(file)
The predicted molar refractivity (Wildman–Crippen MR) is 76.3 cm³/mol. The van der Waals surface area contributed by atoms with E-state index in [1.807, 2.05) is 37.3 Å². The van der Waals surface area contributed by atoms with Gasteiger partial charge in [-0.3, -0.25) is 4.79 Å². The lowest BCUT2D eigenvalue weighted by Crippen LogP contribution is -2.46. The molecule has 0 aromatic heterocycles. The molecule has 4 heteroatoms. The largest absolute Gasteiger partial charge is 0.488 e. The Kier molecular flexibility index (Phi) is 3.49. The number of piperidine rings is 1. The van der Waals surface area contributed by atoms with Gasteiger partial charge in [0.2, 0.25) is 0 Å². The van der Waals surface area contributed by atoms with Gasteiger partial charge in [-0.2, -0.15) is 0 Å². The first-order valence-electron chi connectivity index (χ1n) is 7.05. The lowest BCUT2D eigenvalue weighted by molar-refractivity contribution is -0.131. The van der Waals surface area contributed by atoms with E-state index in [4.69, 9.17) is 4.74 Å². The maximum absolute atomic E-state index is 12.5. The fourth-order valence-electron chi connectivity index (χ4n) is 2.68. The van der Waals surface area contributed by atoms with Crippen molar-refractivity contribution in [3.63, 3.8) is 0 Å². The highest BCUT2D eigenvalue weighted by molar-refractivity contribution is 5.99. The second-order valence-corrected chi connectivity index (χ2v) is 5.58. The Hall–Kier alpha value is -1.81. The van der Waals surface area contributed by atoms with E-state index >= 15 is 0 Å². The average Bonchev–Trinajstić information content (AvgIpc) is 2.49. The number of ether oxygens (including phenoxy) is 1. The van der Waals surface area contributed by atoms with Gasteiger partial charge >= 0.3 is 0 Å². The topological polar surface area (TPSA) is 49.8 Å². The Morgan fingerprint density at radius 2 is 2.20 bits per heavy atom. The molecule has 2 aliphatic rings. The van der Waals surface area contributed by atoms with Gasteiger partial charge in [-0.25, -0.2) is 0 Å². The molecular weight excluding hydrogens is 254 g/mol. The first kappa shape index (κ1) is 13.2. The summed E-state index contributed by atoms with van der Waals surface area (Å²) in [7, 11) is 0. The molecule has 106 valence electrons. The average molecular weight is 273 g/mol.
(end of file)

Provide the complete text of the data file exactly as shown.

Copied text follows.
The predicted molar refractivity (Wildman–Crippen MR) is 76.3 cm³/mol. The van der Waals surface area contributed by atoms with E-state index in [1.807, 2.05) is 37.3 Å². The van der Waals surface area contributed by atoms with Gasteiger partial charge in [-0.3, -0.25) is 4.79 Å². The lowest BCUT2D eigenvalue weighted by Crippen LogP contribution is -2.46. The molecule has 0 aromatic heterocycles. The molecule has 4 heteroatoms. The largest absolute Gasteiger partial charge is 0.488 e. The Kier molecular flexibility index (Phi) is 3.49. The number of piperidine rings is 1. The van der Waals surface area contributed by atoms with Gasteiger partial charge in [0.2, 0.25) is 0 Å². The van der Waals surface area contributed by atoms with Gasteiger partial charge in [-0.2, -0.15) is 0 Å². The first-order valence-electron chi connectivity index (χ1n) is 7.05. The lowest BCUT2D eigenvalue weighted by molar-refractivity contribution is -0.131. The van der Waals surface area contributed by atoms with E-state index in [4.69, 9.17) is 4.74 Å². The maximum absolute atomic E-state index is 12.5. The fourth-order valence-electron chi connectivity index (χ4n) is 2.68. The van der Waals surface area contributed by atoms with Crippen molar-refractivity contribution in [3.63, 3.8) is 0 Å². The highest BCUT2D eigenvalue weighted by molar-refractivity contribution is 5.99. The second-order valence-corrected chi connectivity index (χ2v) is 5.58. The Hall–Kier alpha value is -1.81. The van der Waals surface area contributed by atoms with E-state index >= 15 is 0 Å². The average Bonchev–Trinajstić information content (AvgIpc) is 2.49. The number of ether oxygens (including phenoxy) is 1. The van der Waals surface area contributed by atoms with Gasteiger partial charge >= 0.3 is 0 Å². The topological polar surface area (TPSA) is 49.8 Å². The Morgan fingerprint density at radius 2 is 2.20 bits per heavy atom. The molecule has 2 aliphatic rings. The van der Waals surface area contributed by atoms with Gasteiger partial charge in [-0.25, -0.2) is 0 Å². The molecular weight excluding hydrogens is 254 g/mol. The first kappa shape index (κ1) is 13.2. The summed E-state index contributed by atoms with van der Waals surface area (Å²) in [7, 11) is 0. The molecule has 106 valence electrons. The average molecular weight is 273 g/mol.